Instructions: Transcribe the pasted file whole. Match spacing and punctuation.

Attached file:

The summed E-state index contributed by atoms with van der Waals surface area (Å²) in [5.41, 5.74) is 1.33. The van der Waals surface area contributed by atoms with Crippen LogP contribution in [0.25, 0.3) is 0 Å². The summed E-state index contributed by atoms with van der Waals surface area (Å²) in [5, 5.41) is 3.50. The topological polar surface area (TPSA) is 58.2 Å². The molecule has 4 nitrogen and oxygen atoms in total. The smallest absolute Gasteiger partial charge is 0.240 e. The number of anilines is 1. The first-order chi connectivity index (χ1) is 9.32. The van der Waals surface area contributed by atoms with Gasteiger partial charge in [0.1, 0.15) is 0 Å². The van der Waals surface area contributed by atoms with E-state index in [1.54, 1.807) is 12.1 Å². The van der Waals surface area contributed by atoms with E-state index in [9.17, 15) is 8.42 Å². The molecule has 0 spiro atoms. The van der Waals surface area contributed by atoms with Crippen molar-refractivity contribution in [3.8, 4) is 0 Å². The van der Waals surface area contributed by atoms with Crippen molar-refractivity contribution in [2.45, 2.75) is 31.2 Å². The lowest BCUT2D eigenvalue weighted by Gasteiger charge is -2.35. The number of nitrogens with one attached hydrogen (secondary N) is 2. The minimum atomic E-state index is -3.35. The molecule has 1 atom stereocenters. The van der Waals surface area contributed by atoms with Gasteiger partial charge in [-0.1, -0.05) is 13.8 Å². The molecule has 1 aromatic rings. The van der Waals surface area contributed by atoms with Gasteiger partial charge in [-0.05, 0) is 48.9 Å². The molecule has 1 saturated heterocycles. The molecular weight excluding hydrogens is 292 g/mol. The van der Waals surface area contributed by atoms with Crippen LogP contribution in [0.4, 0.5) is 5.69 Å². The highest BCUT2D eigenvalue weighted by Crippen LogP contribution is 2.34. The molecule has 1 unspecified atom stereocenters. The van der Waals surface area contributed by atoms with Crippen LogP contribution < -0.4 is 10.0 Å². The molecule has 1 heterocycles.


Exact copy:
The summed E-state index contributed by atoms with van der Waals surface area (Å²) in [5.41, 5.74) is 1.33. The van der Waals surface area contributed by atoms with Crippen LogP contribution in [0.25, 0.3) is 0 Å². The summed E-state index contributed by atoms with van der Waals surface area (Å²) in [5, 5.41) is 3.50. The topological polar surface area (TPSA) is 58.2 Å². The molecule has 4 nitrogen and oxygen atoms in total. The smallest absolute Gasteiger partial charge is 0.240 e. The number of anilines is 1. The first-order chi connectivity index (χ1) is 9.32. The van der Waals surface area contributed by atoms with Gasteiger partial charge in [0.1, 0.15) is 0 Å². The van der Waals surface area contributed by atoms with E-state index in [1.54, 1.807) is 12.1 Å². The van der Waals surface area contributed by atoms with E-state index in [9.17, 15) is 8.42 Å². The molecule has 0 spiro atoms. The van der Waals surface area contributed by atoms with Crippen molar-refractivity contribution in [3.8, 4) is 0 Å². The van der Waals surface area contributed by atoms with Crippen molar-refractivity contribution in [2.45, 2.75) is 31.2 Å². The lowest BCUT2D eigenvalue weighted by Gasteiger charge is -2.35. The number of nitrogens with one attached hydrogen (secondary N) is 2. The minimum atomic E-state index is -3.35. The molecule has 1 atom stereocenters. The van der Waals surface area contributed by atoms with Gasteiger partial charge in [-0.1, -0.05) is 13.8 Å². The molecule has 1 aromatic rings. The van der Waals surface area contributed by atoms with Gasteiger partial charge in [-0.05, 0) is 48.9 Å². The molecule has 1 saturated heterocycles. The molecular weight excluding hydrogens is 292 g/mol. The van der Waals surface area contributed by atoms with Crippen LogP contribution in [0.4, 0.5) is 5.69 Å². The highest BCUT2D eigenvalue weighted by Crippen LogP contribution is 2.34. The molecule has 1 unspecified atom stereocenters. The van der Waals surface area contributed by atoms with Crippen LogP contribution < -0.4 is 10.0 Å². The molecule has 1 heterocycles.